Before being injured in an accident, not everybody is a perfect picture of health. When a person suffers an injury to the same part of their body that was injured in the past, an issue arises as to the effect of that pre-existing condition on any compensation that the claimant might receive. The general rule is that a person isn’t allowed to be compensated for any pre-existing conditions that weren’t affected by their accident, but that claimant is allowed to seek compensation for a pre-existing condition to the extent that it was made worse by the accident. California Civil Jury Instruction 3927 sheds some light on this rule. It states that a claimant “is not entitled to damages for any physical or emotional condition that he/she had before defendant’s conduct occurred. However, if plaintiff had a physical or emotional condition that was made worse by defendant’s wrongful conduct, you must award damages that will reasonably and fairly compensate him/her for the effect on that condition.” In that context, a wide range of damages are available for the victims who aggravated pre-existing conditions.
Was the Pre-Existing Condition Symptomatic?
What’s important in the context of pre-existing conditions is to determine the nature and extent of that condition both before and after an accident. A victim’s attorney may try to minimize pain, discomfort or other physical issues that a pre-exiting caused a client before the accident, while the insurance defense attorney may allege that everything that the victim is presently complaining about is a result of that old condition. How that old condition might have affected the claimant’s life before the present accident is pivotal on the damages issue. Some pre-existing conditions might never be an issue with certain claimants because the claimants were asymptomatic before their accident. Then the condition manifests itself with pain and discomfort after a traumatic impact. Some of those conditions include:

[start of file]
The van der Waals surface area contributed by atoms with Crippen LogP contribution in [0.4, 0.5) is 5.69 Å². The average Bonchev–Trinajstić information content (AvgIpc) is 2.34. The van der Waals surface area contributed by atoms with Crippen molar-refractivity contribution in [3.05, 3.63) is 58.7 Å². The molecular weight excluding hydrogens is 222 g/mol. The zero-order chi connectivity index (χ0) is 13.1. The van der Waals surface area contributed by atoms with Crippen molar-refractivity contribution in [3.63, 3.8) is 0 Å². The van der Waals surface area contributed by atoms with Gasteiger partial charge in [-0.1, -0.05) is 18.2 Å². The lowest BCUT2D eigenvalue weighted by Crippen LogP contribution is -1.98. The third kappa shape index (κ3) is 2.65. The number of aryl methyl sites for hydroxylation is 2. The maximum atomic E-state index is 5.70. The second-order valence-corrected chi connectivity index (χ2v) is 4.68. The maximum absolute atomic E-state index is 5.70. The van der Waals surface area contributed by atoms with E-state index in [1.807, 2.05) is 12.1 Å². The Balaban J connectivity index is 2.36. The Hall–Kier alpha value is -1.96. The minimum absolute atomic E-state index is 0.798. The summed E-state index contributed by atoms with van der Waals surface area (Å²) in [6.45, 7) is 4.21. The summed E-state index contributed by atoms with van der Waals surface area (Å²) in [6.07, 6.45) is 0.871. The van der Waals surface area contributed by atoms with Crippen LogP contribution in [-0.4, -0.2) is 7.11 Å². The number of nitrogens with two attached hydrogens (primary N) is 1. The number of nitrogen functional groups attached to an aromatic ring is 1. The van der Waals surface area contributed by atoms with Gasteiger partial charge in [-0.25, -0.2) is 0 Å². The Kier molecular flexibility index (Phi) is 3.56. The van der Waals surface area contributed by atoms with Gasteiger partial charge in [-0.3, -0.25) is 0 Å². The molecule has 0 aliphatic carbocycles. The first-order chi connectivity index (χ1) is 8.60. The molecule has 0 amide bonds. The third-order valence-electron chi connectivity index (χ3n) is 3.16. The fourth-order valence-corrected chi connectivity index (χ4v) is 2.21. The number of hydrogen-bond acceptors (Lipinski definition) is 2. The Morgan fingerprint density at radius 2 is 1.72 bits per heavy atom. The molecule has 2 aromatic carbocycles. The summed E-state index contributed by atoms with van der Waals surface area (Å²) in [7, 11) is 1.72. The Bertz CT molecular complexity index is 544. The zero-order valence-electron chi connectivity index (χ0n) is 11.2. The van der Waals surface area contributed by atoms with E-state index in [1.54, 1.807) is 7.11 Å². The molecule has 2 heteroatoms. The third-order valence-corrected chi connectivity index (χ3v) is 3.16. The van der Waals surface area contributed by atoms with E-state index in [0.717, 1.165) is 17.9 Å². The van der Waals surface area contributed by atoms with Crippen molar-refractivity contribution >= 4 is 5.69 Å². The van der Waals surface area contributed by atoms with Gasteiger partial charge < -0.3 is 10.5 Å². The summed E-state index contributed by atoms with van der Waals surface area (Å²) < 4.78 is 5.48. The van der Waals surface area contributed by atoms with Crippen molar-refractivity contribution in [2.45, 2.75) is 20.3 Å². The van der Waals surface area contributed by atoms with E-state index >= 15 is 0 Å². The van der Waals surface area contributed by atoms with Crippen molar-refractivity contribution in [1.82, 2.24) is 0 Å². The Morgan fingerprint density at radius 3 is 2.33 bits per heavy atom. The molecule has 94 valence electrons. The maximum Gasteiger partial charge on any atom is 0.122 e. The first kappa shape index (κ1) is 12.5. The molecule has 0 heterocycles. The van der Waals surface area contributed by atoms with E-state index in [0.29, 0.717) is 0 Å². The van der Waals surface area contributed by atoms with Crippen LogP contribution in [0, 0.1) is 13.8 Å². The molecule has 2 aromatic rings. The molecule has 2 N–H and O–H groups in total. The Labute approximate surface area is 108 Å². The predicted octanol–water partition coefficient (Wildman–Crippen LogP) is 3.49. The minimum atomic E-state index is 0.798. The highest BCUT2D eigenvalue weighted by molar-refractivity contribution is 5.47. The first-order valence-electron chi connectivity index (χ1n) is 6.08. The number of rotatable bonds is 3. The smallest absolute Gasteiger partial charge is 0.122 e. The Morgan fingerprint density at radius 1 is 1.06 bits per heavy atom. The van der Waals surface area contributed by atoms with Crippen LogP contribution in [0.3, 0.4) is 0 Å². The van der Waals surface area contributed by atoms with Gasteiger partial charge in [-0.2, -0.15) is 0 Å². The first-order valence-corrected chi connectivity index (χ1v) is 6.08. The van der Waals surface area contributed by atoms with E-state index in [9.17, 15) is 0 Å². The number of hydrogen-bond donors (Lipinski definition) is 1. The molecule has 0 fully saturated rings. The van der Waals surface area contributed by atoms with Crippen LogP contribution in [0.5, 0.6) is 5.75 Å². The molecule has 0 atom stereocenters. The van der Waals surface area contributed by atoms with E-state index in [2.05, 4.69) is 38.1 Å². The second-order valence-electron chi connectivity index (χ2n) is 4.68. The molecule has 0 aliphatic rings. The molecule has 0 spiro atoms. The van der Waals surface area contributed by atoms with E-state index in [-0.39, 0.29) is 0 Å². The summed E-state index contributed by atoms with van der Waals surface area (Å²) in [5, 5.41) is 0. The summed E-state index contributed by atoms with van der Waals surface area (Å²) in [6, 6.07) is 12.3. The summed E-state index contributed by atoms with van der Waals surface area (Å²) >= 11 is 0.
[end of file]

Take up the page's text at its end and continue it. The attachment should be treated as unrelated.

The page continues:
- Degenerative disc disease
- Spinal stenosis
Pre-existing conditions can be found anywhere in the body, and they can become painful for life after one single hard impact. If indeed that pre-existing condition was asymptomatic, and the claimant wasn’t suffering any pain or discomfort at all from it before the accident, shouldn’t the symptoms that manifested themselves after this accident be linked directly to it?
The Man with the Eggshell Skull
Just about every law school in the United States teaches the story of the man with the eggshell skull. The bottom line with this pre-existing condition tort theory is that if somebody is injured as a result of the carelessness and negligence of somebody else, the person who caused the accident is still liable for damages, even if the eggshell skull man’s damages were worse than those that an ordinary person might suffer.
The man with the eggshell skull might be classified as an unusually susceptible claimant, but serious physical trauma might cause more severe injuries to a person like that than an ordinary person.